Orchid Island’s problem won’t just go away, needs monitoring by scientific community

The disposal site on Orchid Island for 'low-level' radioactive waste.
Editorial / The Wild East

Taipei Times‘ Dec. 2 editorial, “Living in a nuclear wasteland”, was an informative summary outlining the Tao people’s dilemma, praiseworthy in its attempt to put a spotlight on this issue in the run-up to January’s presidential elections.

But this is not just an election-year issue. As a storage site of low-level radioactive waste by government-owned Taipower for decades, this is a public health issue that urgently needs to be addressed, both in the short and long term. This open letter raises additional points regarding this debate and suggests ways the scientific community could do more.

First, no scientific articles have been published on the issue of radioactive contamination of Orchid Island. A search on PubMed, the database of scientific journals, yields ZERO results for articles published on this issue. Why isn’t it monitored more closely by the scientific community?

It must be noted that Dr. Huh Chih-an’s study at Academia Sinica was funded by Taipower itself, thus making it difficult for him to report his findings to the public. He was, however, able to discuss his research at an Oct. 26 joint symposium on International Collaborative Study among Taiwan-Lithuania-Latvia at National Ocean University in Keelung. Fortunately, Prof. Peter Chang (Public Health, TMU) photographed slides from this presentation, so when Dr. Huh declined to comment on the breaking story of Orchid Island’s increased cesium-137 levels, Prof. Chang was the only person who could intelligently interpret Huh’s results for the general public. If Prof. Chang hadn’t attended Huh’s presentation, the story might have never been broken. But as a scientist, isn’t Dr. Huh ultimately obliged to serve the public, by making a full disclosure of his findings?

Further, the world-class brainpower at Academia Sinica needn’t be funded at all by outside interests to conduct whatever research they deem important. So especially now, shouldn’t Academia Sinica take the responsibility to continue this research themselves, independently, instead of acting passively and only in response to requests from those with potentially vested interests?

Taipower’s response to public outcry was to throw money at the problem, in hopes it would go away. This came in the form of attempts to placate Lanyu’s aboriginal community with free electricity and some payment. But the fact remains: the government’s electric company duped the entire island, gross fraudulence affecting the health and well-being of 4,000 residents with illicit storage of toxic waste – and this is material that nobody can say what its long-term effects and risks are. Not only did Taipower trick Orchid Islanders for years by telling them the dumpsite was a fishing cannery, but the fraud goes back even further, to deceiving the island’s (illiterate) representative into signing the initial contract in the first place.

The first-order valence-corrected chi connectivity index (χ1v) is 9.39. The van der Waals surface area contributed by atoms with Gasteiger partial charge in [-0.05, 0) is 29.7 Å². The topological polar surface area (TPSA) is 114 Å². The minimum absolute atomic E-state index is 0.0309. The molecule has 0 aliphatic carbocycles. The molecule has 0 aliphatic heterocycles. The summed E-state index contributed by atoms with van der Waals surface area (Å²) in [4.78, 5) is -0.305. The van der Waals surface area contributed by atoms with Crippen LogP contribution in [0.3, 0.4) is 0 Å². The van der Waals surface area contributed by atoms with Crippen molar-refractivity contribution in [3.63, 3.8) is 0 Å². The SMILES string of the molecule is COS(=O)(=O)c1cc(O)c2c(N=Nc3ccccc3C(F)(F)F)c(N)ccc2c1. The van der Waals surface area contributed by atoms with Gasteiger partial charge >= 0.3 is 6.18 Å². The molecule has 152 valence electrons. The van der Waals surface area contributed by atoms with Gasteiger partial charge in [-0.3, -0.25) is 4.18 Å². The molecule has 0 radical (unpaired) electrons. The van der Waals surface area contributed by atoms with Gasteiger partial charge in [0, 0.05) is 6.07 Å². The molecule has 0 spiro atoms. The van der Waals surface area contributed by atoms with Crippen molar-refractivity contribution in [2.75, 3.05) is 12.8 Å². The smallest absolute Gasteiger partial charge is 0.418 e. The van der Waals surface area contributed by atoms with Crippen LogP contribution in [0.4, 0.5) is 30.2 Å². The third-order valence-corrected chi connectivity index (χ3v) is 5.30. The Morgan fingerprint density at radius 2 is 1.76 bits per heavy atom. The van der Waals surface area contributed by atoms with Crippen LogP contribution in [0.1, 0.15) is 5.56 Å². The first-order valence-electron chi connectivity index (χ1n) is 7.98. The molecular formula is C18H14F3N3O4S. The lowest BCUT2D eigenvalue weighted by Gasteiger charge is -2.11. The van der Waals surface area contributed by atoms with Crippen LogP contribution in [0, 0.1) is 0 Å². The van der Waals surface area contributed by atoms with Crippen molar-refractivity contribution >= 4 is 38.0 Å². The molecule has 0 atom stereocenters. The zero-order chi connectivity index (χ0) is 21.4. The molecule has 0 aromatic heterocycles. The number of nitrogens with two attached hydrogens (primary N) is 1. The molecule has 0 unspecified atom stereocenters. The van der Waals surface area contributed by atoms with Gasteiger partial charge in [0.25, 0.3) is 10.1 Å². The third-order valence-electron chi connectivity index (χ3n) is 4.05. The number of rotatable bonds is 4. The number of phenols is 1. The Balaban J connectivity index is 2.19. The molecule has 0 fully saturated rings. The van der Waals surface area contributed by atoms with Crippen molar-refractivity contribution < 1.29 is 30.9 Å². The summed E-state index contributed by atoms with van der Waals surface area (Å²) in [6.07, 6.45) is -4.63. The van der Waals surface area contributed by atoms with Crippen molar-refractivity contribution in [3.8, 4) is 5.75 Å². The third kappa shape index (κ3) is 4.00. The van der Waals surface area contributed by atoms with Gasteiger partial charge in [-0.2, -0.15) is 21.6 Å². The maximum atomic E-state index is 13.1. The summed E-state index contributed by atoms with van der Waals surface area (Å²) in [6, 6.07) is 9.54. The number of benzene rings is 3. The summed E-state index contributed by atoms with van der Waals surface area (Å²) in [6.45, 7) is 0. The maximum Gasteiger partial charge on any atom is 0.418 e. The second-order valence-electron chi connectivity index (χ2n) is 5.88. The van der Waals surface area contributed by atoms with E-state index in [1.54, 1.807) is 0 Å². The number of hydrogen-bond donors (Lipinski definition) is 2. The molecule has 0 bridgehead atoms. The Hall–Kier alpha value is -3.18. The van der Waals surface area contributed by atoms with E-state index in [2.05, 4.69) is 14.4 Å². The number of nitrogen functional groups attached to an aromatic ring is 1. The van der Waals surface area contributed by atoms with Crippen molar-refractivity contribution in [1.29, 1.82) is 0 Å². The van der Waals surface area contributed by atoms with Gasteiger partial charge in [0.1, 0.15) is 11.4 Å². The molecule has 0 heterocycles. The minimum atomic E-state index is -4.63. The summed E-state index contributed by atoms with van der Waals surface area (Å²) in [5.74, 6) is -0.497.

There’s a crisis in public confidence at play, which authorities have yet to address. How could anyone trust Taipower to act in service to the public now? When rusting barrels were repackaged recently, the process was kept secret, when all of Taipower’s actions should at bare minimum be held to the strictest standards of transparency.

More about Orchid Island on The WILD EAST:
Paradise Lost? Orchid Island’s Rocky History

Expect the Unexpected: Best Adventures on Taiwan’s East Coast

Cultural Survival on Taiwan’s Orchid Island

Unpaving Paradise: Digging Up Taiwan’s Ancient Heritage

One thought on “Orchid Island’s problem won’t just go away, needs monitoring by scientific community

  • March 12, 2012 at 11:09 am

    Great story. Amazing how good our “government” is at keeping this issue out of the news. I’m glad that the LanYu residents were in force at the recent anti-nuke rally. They for sure have a lot of legitimate concerns. We need to send some geiger counters over there, like they use at Fukashima.

    That said, I’m a big fan of nuclear power using thorium and molten salt reactors. A TMSR the size of a bus could power I-Lan City, partially using this low-level radiative shit and reducing its half-life. If you’re anti-nuke, you should really educate yourself about this remarkable technology. — Torch Pratt


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